Researchers have found a long-searched-for giant carbon reservoir buried in the Southern Ocean between Tasmania and Antarctica. The reservoir is the result of a dramatic carbon drawdown 34 million years ago that transitioned Earth away from a hothouse planet into the ice-capped one it is now.
A huge amount of atmospheric carbon dioxide—up to 600 parts per million—was removed from Earth’s atmosphere 34 million years ago when it was a much warmer and humid planet.
“For this to happen, the carbon that was keeping the atmosphere warmer didn’t just disappear off the planet—it had to end up somewhere else on it,” said Dr Katharina Hochmuth from the ARC Australian Centre for Excellence in Antarctic Science (ACEAS) and the Institute for Marine and Antarctic Studies (IMAS) at the University of Tasmania. She is the lead author of a new study published in Nature Communications that reveals the location of the carbon.
“For a long time, scientists thought a giant reservoir of carbon must exist either as a mass deposit in the equatorial waters or in the Southern Ocean,” Dr Hochmuth said. “And for the amount of cooling the atmosphere went through, this reservoir must hold more than ten quadrillion kilograms of ‘missing carbon’.”
The Southern Ocean is deep and remote, so observing what hides beneath its depths is not an easy task. The researchers combined marine seismic reflection and borehole data to locate the 2 km thick pile of carbon-rich sediments stretching across 1500 × 500 km of the ocean floor.
The effect of the ancient change in climate was significant enough to transform marine wildlife in the Southern Ocean, generate the growth of icesheets in Antarctica, while also extending grasslands across various continents—triggering the emergence of modern-day mammals. At the same time, there was also a turbulent, tectonically driven, one-off reorganisation of the ocean currents flowing between Tasmania and Antarctica.
For about 4 to 7 million years, the gradual cooling of the climate combined with the change in ocean currents drove an intense hub of biological activity and high turnover of life—which is carbon-based—in the oceans.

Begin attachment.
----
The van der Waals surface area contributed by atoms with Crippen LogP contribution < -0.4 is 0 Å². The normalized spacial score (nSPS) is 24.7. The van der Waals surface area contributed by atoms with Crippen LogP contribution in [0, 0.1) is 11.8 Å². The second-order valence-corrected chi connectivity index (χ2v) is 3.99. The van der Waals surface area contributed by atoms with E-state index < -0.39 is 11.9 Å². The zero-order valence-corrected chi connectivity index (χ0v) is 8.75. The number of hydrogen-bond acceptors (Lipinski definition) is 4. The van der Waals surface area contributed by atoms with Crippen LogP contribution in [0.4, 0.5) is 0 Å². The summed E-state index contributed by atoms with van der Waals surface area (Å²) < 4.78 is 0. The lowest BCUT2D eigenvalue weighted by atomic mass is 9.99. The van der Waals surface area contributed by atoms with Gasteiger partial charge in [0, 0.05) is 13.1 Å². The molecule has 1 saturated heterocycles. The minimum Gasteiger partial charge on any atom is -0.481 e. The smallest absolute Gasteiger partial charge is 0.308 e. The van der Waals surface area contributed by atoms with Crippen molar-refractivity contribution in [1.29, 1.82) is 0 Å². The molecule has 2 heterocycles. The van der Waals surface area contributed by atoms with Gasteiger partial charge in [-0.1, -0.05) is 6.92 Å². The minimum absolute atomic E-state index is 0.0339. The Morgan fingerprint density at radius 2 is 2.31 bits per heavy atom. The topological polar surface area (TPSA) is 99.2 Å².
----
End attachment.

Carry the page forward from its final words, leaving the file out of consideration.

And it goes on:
“This was a unique and short-lived moment in time that favoured the rapid burial of carbon,” said co-author Associate Professor Joanne Whittaker, who is also based at ACEAS and IMAS at the University of Tasmania.
“Tectonic and oceanographic processes have crucial impacts on the climate. Our study also highlights the massive role of the Southern Ocean in controlling long-term climate—it absorbs atmospheric carbon and stores it away.”
Today, the oceans remain one of the major sinks for anthropogenic atmospheric carbon, drawing down around 90% of the excess carbon in the atmosphere.
However, Dr Hochmuth cautions that the processes described in the study took place over many millions of years, so are not necessarily applicable to today’s atmosphere.
“What happened 34 million years ago cannot easily be re-enacted now for today’s planet,” she said. “The main driver back then was plate tectonic development—something we cannot control.”
The researchers say they are keen to get their hands on physical samples from the carbon reservoir through deep ocean scientific drilling.
“This reservoir holds a detailed archive of a very tumultuous period in the planet’s history,” Dr Hochmuth said.
“There is a lot more we can discover and learn about the climate changes from this time—and apply new knowledge to our futures.”
Images of the Amundsen Sea were taken by Katharina Hochmuth from aboard RV Polarstern.
Published 14 March 2023